NAS Servers Infected With Crypto Malware Are Mining Monero

Over the past few years, there have been multiple versions of malware causing harm to computer users. But some of these tools will also attempt to mine cryptocurrency on behalf of the criminal. Several new types of crypto mining malware have been discovered recently, all of which target NAS servers. Not the most profitable way of mining cryptocurrency, but since it is entirely free for the criminal, it is worth a shot.

The new report released by SophosLabs goes to show cryptomining malware is still widespread. Although a lot of computational resources are required to mine Bitcoin efficiently, there are other ways to go about things. Criminals deploy malware with an embedded cryptocurrency mining toolkit which “borrows” resources provided by infected computers.

NAS Servers Can Mine Monero

While this does not mean criminals are mining Bitcoin through this method, it is a worrying scenario. As criminals manage to infect more computers every time, their chances of getting decent earnings increases. In most cases, the so-called altcoins are being mined, as they require less dedicated hardware to complete the process.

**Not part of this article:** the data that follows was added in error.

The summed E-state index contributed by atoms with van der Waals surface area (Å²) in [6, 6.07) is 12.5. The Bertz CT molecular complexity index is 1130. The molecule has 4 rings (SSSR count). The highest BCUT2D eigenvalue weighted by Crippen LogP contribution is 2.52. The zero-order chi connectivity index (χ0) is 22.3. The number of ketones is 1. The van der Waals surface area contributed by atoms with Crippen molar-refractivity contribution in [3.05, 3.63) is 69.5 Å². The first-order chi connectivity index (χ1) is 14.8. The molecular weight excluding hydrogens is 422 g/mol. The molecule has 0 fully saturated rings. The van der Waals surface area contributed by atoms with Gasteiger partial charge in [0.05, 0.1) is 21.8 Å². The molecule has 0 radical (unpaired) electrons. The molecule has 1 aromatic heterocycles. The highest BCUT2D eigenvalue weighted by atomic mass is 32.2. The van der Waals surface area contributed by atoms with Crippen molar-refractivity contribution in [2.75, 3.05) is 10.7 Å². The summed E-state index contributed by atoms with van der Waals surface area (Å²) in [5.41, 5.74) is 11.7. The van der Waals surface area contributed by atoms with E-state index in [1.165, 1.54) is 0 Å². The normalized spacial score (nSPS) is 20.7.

By targeting NAS systems, criminals have taken things one step further. Albeit these machines are far less powerful than the average desktop or laptop, they are also easier to abuse. To be more precise, hardly anyone will ever monitor the computational resources of their NAS, unless it is working very slowly for weeks on end. Even then, most people would just reboot the system and move on.

One currency that is actively mined through cryptomining malware is Monero. Thanks to the Mal/Miner-C malware, criminals can quietly infect computers and NAS servers. This malware can self-replicate, making it easier for criminals to infect thousands of machines in quick succession.

AsNAS systems are being targeted; criminals seem to prefer to exploit the Seagate Central Network Attached Storage. In fact, it is a commonly used distribution server for this malware, according to the research. At the same time, the source code is incapable of running on a Seagate Central device.

Source: Sophos

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